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Foreign Office officials have urged the Libyan Government to hold a "thorough investigation" into the killing of Briton Mark de Salis, noting that its Charge d'Affaires has raised the shooting with the Libyan authorities.
A Foreign Office spokesman said: "We call upon the Libyan Government to carry out a thorough investigation into this tragic incident and to continue to do all it can to bring to justice the perpetrators of this appalling crime, as it strives to build strong rule of law in Libya."
The family of Briton Mark de Salis - who was shot dead in Libya - have said they are "shocked and saddened" by his killing.
Mr De Salis and a woman from New Zealand were shot dead near the coastal area of Mellitah in the west of the country, according to a Libyan security source.
Mr de Salis had been working in Tripoli in Libya for six years. He worked for First Engineering and was currently employed as a power manager bringing generators to Tripoli to provide electricity.
A statement from Mr de Salis' family reads: "Mark enjoyed his work in Tripoli and liked the Libyan people.
"Mark enjoyed travelling and had travelled extensively. He was a decent and incredibly loyal man and he was loved by many. He will be sadly missed by his family and friends.
"Mark was with a close friend from New Zealand who was also killed and our thoughts are with her family at this sad time. We would ask that our privacy is respected at this time."
A British man who shot dead in Libya has been named as energy worker Mark De Salis by the Foreign Office.
The Foreign Office is "deeply saddened" by the murder of a British man and a New Zealand woman in Libya and calls for the Libyan government to carry out a "thorough investigation" into the crime, an FCO spokesperson has said.
The spokesperson confirmed police have informed both families and consular officials are providing "full support" in Libya and the UK.
A British man shot dead in Libya was not a teacher as had been reported, sources have told the Press Association.
There are separate claims that he and a New Zealand woman who was also killed were both workers at Mellitah Oil and Gas.
The firm, which ranks itself as the biggest oil company in Libya, is co-owned by Italian company ENI.
Mellitah is near the town of Zuwarah and 60 miles west of the capital Tripoli.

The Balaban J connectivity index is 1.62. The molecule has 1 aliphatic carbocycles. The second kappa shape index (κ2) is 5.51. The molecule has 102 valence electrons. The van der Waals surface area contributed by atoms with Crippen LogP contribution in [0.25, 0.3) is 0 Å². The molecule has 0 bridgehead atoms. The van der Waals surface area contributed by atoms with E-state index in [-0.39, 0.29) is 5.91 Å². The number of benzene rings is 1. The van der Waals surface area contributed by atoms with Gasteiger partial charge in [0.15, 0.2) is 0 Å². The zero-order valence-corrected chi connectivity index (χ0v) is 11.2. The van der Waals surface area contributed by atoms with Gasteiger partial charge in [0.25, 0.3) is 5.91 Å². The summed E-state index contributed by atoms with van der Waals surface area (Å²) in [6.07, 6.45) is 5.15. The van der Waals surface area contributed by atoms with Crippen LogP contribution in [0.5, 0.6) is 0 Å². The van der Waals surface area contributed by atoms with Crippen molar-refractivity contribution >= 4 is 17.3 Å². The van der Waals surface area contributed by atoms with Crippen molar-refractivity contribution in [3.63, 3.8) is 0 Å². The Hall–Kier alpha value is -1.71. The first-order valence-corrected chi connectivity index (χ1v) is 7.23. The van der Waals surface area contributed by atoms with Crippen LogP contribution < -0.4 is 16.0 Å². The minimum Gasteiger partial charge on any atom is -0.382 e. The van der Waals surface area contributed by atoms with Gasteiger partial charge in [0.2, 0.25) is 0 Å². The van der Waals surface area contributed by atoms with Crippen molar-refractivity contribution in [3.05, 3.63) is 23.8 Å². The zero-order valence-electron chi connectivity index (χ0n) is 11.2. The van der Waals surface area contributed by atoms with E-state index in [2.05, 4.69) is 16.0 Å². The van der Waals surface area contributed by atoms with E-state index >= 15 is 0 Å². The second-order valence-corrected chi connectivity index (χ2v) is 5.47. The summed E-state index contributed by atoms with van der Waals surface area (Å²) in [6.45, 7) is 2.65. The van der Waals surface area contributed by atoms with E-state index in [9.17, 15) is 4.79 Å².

The Foreign Office has confirmed that a British man has been found dead with gunshot wounds in Libya.
The man and a woman from New Zealand were shot dead near the coastal area of Mellitah in the west of the country, according to a Libyan security source.
A Foreign Office spokesman said: "We are aware of the tragic death of a Briton in Libya and we stand ready to provide consular assistance."
It is not believed the victim's family is yet aware of his death.
A New Zealand Ministry of Foreign Affairs and Trade spokesman said the ministry was aware of reports that a New Zealander may have been killed in Libya. "We are working with the relevant authorities to confirm this," he said.
The Foreign Office is investigating reports that a Briton has been shot dead in Libya. It is believed that a Briton and a New Zealander, both with gunshot wounds, were found dead in near the coastal area of Mellitah in western Libya, according to a Libyan security source.
A Foreign Office spokesman said: "We are aware of reports that the bodies of two foreign nationals have been found in Libya and are urgently seeking further information from the authorities."
Mellitah is near the town of Zuwarah and 100 km (60 miles) west of Tripoli. The killings come a month after a US teacher was shot dead in the eastern city of Benghazi, after which the Foreign Office said further attacks against Westerners were likely.
A Briton and a New Zealander, both with gunshot wounds, were found dead in western Libya on Thursday, a Libyan security source told Reuters.
"Their bodies were found near the coastal area of Mellitah," he said. No further details were immediately available.
Mellitah, near the town of Zuwarah and 60 miles west of Tripoli, is home to a large oil and gas complex co-owned by Italy's ENI.